On winning the Jerusalem Prize, McEwan defended himself against criticism for accepting the prize in light of opposition to Israeli policies, saying "If you didn't go to countries whose foreign policy or domestic policy is screwed up, you'd never get out of bed".[45][46] On accepting the honour he spoke in favour of Israel's existence, security, and freedoms[47] while strongly attacking Hamas, as well as Israel's policies in Gaza, and the expansion of settlements,[48] notable as the audience included political leaders such as Israeli President Shimon Peres and Jerusalem Mayor Nir Barkat. He also personally attended a protest against the expansion of Israeli settlements on Palestinian territory.[49]

In 2013, McEwan sharply criticised Stephen Hawking for boycotting a conference in Israel as well as the boycott campaign in the general, stating that there are many countries "whose governments we might loathe or disapprove of" but "Israel-Palestine has become sort of tribal and a touchstone for a certain portion of the intellectual classes. I say this in the context of thinking it is profoundly wrong of the Israeli government not to be pursuing more actively and positively and creatively a solution with the Palestinians. That's why I think one wants to go to these places to make the point. Turning away will not produce any result."[50]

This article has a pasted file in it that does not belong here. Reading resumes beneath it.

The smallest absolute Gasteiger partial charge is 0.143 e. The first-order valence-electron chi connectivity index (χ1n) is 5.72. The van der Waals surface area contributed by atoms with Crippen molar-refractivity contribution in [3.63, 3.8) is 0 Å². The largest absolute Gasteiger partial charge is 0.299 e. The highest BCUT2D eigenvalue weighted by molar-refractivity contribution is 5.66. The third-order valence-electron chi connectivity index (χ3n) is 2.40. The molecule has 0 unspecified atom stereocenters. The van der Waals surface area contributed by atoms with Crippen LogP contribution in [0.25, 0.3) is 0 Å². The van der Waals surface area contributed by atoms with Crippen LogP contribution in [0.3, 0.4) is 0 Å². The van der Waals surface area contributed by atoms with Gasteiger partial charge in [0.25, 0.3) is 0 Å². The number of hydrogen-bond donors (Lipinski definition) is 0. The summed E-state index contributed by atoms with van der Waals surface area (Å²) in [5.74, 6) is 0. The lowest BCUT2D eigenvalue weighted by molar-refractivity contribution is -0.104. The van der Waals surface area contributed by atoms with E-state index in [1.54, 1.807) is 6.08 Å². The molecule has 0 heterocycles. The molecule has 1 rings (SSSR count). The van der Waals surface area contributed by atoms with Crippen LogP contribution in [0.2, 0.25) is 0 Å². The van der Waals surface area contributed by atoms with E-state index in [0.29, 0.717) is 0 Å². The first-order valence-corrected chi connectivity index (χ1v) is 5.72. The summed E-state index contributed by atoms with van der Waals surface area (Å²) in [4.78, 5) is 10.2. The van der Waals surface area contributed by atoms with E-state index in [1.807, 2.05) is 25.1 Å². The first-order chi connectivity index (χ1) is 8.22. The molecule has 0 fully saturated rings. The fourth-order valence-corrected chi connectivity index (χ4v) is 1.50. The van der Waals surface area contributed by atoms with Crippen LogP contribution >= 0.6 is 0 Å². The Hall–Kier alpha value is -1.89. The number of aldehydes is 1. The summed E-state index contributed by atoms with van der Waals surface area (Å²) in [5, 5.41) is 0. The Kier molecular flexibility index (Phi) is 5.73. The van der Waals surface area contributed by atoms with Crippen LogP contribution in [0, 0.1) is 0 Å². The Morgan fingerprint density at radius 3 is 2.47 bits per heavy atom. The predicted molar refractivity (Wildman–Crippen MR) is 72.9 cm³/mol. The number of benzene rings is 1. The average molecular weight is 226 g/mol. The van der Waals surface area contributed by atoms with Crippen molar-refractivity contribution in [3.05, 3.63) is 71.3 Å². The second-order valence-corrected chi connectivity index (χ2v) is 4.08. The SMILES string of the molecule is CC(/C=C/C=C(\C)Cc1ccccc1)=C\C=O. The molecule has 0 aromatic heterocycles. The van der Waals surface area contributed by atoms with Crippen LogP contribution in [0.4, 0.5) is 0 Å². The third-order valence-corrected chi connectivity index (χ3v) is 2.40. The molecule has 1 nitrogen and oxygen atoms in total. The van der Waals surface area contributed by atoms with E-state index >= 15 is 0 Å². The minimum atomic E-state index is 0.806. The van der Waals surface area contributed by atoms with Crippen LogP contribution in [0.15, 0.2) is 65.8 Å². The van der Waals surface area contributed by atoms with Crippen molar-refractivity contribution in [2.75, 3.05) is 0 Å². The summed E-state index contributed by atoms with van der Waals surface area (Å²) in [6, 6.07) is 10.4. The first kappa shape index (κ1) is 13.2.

In 2009 McEwan joined the 10:10 project, a movement that supports positive action on climate change by encouraging people to reduce their carbon emissions.[51]